Abu Dhabi, UAEWednesday 28 October 2020

Lebanon protests a step towards new future, says leading lawyer

Change will take time, Melhem Khalaf, head of the Beirut Bar Association, tells The National

Melhem Khalaf, head of the Beirut Bar Association, speaks to The National in an interview on October 15, 2020. Matthew Kynaston for The National
Melhem Khalaf, head of the Beirut Bar Association, speaks to The National in an interview on October 15, 2020. Matthew Kynaston for The National

The Lebanese must keep asking for accountability from politicians who have failed to defend their interests as the country sinks deeper in economic and political crisis, the head of the Beirut Bar Association Melhem Khalaf told The National.

The politicians have “failed, and they have to take the consequences of this failure,” Mr Khalaf said in an interview on Thursday.

“They [share] power between their hands for their personal interest. And not the public interest. This is the reality.”

Lebanese political leaders “should go rest for a little and let others discuss more seriously about what needs to be done to face the crisis,” added Mr Khalaf, who described Lebanon’s sectarian consensual power-sharing system as a “veto-cracy”.

“It’s a veto against another veto. This is how the political system is running,” he said.

The Beirut Bar Association will be announcing in the coming weeks a plan to tackle the crisis, incorporating never-implemented decisions of the 1989 Taif agreement that ended Lebanon’s 15-year civil war.

The plan includes the creation of a sectarian-based Senate, a non-confessional Parliament, a new electoral law and a unified personal status law.

Melhem Khalaf, head of the Beirut Bar Association, says the protest movement opens the door for change in Lebanon. Matthew Kynaston for The National
Melhem Khalaf, head of the Beirut Bar Association, says the protest movement opens the door for change in Lebanon. Matthew Kynaston for The National

“When [Greater Lebanon] was created in 1920, it was decided that citizens should be linked to the state via their religious community. Today, this system has failed substantially,” said Mr Khalaf.

“We need to rebuild power,” he said. “Today, parliamentarians are legally [elected] but not legitimate anymore.”

Widespread political corruption is blamed for pushing Lebanon into its worst economic crisis.

Lebanon’s main politicians, including several former warlords who have been in power for decades, have systematically refused to implement reforms to unlock international aid despite a deep financial crisis that became apparent last summer when banks started capping cash withdrawals.

Nationwide protests are expected on Saturday to mark one year since the beginning of the anti-government movement, but the lack of political progress and worsening living conditions have discouraged many who hoped for change.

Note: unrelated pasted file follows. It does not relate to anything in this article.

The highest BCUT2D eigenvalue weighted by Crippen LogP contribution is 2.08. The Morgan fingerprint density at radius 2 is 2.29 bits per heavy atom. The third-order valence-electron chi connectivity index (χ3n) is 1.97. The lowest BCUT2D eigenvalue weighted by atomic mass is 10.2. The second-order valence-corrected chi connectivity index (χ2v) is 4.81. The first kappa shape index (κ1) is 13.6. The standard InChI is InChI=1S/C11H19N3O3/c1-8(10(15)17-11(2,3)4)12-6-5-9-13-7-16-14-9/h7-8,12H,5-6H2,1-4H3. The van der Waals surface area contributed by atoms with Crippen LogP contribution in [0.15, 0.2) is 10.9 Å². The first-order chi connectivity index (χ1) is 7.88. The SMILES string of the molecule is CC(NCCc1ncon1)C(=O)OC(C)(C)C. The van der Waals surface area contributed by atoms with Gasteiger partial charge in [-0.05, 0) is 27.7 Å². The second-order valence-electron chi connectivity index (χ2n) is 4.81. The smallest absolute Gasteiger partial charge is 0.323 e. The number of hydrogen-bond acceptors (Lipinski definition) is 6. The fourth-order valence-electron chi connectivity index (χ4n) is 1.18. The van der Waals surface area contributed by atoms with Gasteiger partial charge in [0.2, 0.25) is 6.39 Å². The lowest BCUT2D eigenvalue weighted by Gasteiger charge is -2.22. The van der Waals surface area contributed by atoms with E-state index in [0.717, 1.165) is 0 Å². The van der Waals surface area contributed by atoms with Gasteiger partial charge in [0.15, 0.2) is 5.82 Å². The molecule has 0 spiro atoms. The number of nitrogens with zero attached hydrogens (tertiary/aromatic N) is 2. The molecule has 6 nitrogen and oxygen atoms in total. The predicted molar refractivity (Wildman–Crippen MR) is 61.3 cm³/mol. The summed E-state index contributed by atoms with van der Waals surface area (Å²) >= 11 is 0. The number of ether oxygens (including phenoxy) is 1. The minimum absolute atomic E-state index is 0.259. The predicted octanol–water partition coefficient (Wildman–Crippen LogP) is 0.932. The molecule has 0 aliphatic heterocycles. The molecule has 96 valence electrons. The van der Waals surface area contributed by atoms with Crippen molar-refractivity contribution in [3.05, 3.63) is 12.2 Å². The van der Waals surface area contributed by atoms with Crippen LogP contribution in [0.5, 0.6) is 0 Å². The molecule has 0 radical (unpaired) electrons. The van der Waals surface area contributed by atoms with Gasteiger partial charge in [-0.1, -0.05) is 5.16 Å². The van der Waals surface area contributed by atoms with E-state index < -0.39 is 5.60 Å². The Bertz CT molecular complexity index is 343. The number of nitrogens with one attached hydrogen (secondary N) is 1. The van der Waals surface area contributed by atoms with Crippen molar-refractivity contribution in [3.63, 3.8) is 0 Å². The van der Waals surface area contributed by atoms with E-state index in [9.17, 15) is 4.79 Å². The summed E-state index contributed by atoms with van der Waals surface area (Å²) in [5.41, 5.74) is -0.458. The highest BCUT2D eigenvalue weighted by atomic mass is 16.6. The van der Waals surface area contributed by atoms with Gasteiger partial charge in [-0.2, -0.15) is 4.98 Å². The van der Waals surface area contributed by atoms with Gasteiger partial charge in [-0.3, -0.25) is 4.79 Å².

Prime Minister Hassan Diab’s government resigned on August 11, a few days after a devastating explosion in Beirut’s port that killed nearly 200 people. Diplomat Mustafa Adib, who was nominated to succeed him on August 31, stepped down three weeks later because of political infighting.

Earlier this month, former prime minister Saad Hariri publicly stated his desire to return to the premiership, only to be rebuffed by several parties last week.

“The revolution is not an objective,” said Mr Khalaf. “It’s like a step to build a new future for our nation. It’s a platform open to all the people to make a new Lebanon without any discrimination, and without any violence.”

Mr Khalaf was elected head the Beirut Bar Association on November 17, exactly one month after protests started, despite being an independent candidate with a grand coalition of political parties against him. His term last for two years. Local media reported that lawyers chanted “revolution, revolution” as the election result was announced.

Lebanon’s judiciary is widely known for having strong links to politicians, who often interfere to protect their supporters.

For the past year, Mr Khalaf has been a tireless supporter of protesters, visiting jailed activists late at night. More recently, he worked on the release of 780 detainees over five months in order to limit the spread of the coronavirus pandemic in Lebanon’s overcrowded prisons.

Mr Khalaf recognised that the high hopes of change born from the October protests have yielded few concrete results.

“The reality is yes, it will take time,” he said. “We have to fight to make some progress.”

But the Lebanese must keep pressing for political change, he argued.

“Look, that’s how you move forward: with small steps. I think that the Beirut Bar Association’s plan will be well received,” he said.

“We are in a very difficult situation. We are receiving blow after blow,” he added. “But we are trying to help the Lebanese justice system recover its self-confidence, and also give confidence to citizens.”

Updated: October 17, 2020 08:25 AM

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